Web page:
I am worried about my new hire - need advice - Update! Doing well!
Yesterday I visited the cat I am adopting, finalized the adoption application, and paid the fee. I am picking him up this coming Sunday (couldn't do it this weekend because I was out of town all weekend). Some of you have seen another thread where I discussed him - big laid back tuxedo boy with thumgs. I now believe that instead of what I was told before (he had been in a crate for two years, which was sufficiently horrifying in itself) he may have lived in a crate for FOUR years. YIKES!!!! Here's my question: He is non-responsive. Lets me pat him but there is no. response. whatsoever. He doesn't move, nothing. I am worried about his mental health. What can I do? I am planning on talking to his vet, who coincidentally is a friend of mine and boards her horse where I do. Do oyou think that this will change once he is no longer crated? The lady who has him has let him out in a room with her other cats and he doesn't respond to them - even when one approached him and hissed. I feel SO bad for this poor boy.
Last edited by oliverreed; Mar. 19, 2013 at 07:54 AM.
What's wrong with you?? Your cheese done slid off its cracker?!?!
Patience and time are the key. He has to learn how to be a cat because all he knows how to be is a "prisoner" since he was in a crate (probably with very little human contact) for so long. He will be a whole different guy when you get him home and he has time to settle in.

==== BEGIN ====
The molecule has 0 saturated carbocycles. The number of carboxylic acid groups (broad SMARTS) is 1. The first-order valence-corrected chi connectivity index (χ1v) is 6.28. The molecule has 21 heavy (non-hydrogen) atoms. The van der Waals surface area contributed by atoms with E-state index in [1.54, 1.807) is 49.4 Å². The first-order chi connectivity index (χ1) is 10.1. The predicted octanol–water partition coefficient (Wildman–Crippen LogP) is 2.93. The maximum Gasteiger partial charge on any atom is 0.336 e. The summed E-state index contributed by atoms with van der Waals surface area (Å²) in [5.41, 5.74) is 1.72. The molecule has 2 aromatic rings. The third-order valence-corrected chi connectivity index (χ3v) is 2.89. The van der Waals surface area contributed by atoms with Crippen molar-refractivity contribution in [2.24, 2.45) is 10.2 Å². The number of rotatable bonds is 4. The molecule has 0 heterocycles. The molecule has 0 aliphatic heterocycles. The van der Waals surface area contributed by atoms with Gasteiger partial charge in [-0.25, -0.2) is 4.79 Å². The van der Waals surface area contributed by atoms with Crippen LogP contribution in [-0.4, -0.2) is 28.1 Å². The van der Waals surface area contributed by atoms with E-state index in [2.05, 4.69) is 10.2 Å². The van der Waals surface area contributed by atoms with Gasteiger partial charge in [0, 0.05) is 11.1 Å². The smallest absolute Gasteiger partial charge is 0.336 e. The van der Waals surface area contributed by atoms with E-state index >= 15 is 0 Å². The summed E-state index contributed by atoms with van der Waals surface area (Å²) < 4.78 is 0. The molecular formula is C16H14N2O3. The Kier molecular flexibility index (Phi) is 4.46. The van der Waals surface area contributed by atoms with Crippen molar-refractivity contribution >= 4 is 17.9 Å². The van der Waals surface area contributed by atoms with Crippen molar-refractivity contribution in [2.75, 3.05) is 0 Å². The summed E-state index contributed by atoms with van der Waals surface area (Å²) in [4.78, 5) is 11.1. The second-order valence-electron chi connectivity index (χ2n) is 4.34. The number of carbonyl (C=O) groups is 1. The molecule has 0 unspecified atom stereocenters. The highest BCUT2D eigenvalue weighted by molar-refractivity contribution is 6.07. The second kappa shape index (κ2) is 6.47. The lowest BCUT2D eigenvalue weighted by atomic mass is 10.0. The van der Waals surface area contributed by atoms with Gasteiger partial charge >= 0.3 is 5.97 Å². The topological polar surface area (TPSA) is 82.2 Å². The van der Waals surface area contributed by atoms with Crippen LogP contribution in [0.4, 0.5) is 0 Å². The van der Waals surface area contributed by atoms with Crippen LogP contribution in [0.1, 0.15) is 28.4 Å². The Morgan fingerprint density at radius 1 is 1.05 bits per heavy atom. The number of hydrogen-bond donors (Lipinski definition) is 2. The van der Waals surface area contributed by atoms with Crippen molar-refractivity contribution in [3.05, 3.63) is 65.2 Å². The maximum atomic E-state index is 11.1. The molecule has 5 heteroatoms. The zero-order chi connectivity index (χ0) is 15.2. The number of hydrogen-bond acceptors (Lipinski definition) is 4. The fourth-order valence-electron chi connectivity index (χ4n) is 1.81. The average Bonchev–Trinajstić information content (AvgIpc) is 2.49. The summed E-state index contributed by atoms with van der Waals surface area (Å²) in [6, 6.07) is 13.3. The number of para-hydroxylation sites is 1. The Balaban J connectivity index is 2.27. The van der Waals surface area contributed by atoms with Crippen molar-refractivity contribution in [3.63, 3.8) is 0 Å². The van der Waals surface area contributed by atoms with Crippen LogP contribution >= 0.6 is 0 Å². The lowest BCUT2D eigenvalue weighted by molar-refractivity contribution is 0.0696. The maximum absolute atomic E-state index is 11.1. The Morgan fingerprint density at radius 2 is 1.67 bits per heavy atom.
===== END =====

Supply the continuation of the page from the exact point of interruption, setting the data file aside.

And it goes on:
Time. And no pressure. Which is really hard because we do want to pet them.
Poor guy. Why should he respond? He's learned it's best for him to be apathetic. Be very patient with him and I bet he'll come around. Bless you for giving him the chance.
I recently adopted one: stray, pound (for I don't know how long), adopted, returned to shelter ("we're moving and can't take her") and lived in a tiny glass-fronted cage for 2 years. She could barely walk due to severe inactivity in that tiny space, and certainly couldn't jump up on anything.
I put her in a spare bedroom and included a small crate with soft bedding, door fastened open, which I set on the bed. She spent a lot of time in that crate. Would venture out, then go back in. At night I'd shut the crate door and sleep in the same room in the other bed. After a short while she knew as soon as I woke up the crate door would be opened and she could come out so it wasn't very long before the moment I got out of bed she'd be up and waiting for that crate door to open.